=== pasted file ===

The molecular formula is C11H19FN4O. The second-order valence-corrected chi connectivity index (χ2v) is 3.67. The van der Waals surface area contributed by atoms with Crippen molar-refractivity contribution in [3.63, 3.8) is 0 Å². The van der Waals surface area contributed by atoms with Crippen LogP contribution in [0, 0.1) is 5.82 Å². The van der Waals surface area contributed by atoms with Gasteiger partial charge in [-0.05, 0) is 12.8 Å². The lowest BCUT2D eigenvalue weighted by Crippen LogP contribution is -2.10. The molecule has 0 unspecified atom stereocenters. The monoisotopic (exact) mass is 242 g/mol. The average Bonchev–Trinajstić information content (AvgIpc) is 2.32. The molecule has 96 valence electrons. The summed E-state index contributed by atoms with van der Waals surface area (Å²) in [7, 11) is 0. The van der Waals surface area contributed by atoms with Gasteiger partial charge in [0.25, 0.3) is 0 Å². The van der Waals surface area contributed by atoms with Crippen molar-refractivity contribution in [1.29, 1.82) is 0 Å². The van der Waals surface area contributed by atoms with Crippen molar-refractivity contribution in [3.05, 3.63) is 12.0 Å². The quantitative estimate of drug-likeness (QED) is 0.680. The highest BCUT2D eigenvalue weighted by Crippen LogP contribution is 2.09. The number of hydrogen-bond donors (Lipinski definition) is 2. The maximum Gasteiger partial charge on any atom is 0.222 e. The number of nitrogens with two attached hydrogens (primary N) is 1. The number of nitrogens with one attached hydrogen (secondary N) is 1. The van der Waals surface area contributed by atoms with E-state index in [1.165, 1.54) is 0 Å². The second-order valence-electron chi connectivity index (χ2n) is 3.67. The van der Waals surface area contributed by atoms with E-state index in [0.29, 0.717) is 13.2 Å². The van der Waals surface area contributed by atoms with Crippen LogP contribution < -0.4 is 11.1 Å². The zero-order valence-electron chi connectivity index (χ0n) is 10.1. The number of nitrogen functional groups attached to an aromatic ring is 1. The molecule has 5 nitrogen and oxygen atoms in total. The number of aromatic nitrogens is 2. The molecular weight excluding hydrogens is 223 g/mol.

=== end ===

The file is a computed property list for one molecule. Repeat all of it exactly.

The molecular formula is C11H19FN4O. The second-order valence-corrected chi connectivity index (χ2v) is 3.67. The van der Waals surface area contributed by atoms with Crippen molar-refractivity contribution in [3.63, 3.8) is 0 Å². The van der Waals surface area contributed by atoms with Crippen LogP contribution in [0, 0.1) is 5.82 Å². The van der Waals surface area contributed by atoms with Gasteiger partial charge in [-0.05, 0) is 12.8 Å². The lowest BCUT2D eigenvalue weighted by Crippen LogP contribution is -2.10. The molecule has 0 unspecified atom stereocenters. The monoisotopic (exact) mass is 242 g/mol. The average Bonchev–Trinajstić information content (AvgIpc) is 2.32. The molecule has 96 valence electrons. The summed E-state index contributed by atoms with van der Waals surface area (Å²) in [7, 11) is 0. The van der Waals surface area contributed by atoms with Gasteiger partial charge in [0.25, 0.3) is 0 Å². The van der Waals surface area contributed by atoms with Crippen molar-refractivity contribution in [1.29, 1.82) is 0 Å². The van der Waals surface area contributed by atoms with Crippen molar-refractivity contribution in [3.05, 3.63) is 12.0 Å². The quantitative estimate of drug-likeness (QED) is 0.680. The highest BCUT2D eigenvalue weighted by Crippen LogP contribution is 2.09. The number of hydrogen-bond donors (Lipinski definition) is 2. The maximum Gasteiger partial charge on any atom is 0.222 e. The number of nitrogens with two attached hydrogens (primary N) is 1. The number of nitrogens with one attached hydrogen (secondary N) is 1. The van der Waals surface area contributed by atoms with E-state index in [1.165, 1.54) is 0 Å². The second-order valence-electron chi connectivity index (χ2n) is 3.67. The van der Waals surface area contributed by atoms with E-state index in [0.29, 0.717) is 13.2 Å². The van der Waals surface area contributed by atoms with Crippen LogP contribution < -0.4 is 11.1 Å². The zero-order valence-electron chi connectivity index (χ0n) is 10.1. The number of nitrogen functional groups attached to an aromatic ring is 1. The molecule has 5 nitrogen and oxygen atoms in total. The number of aromatic nitrogens is 2. The molecular weight excluding hydrogens is 223 g/mol.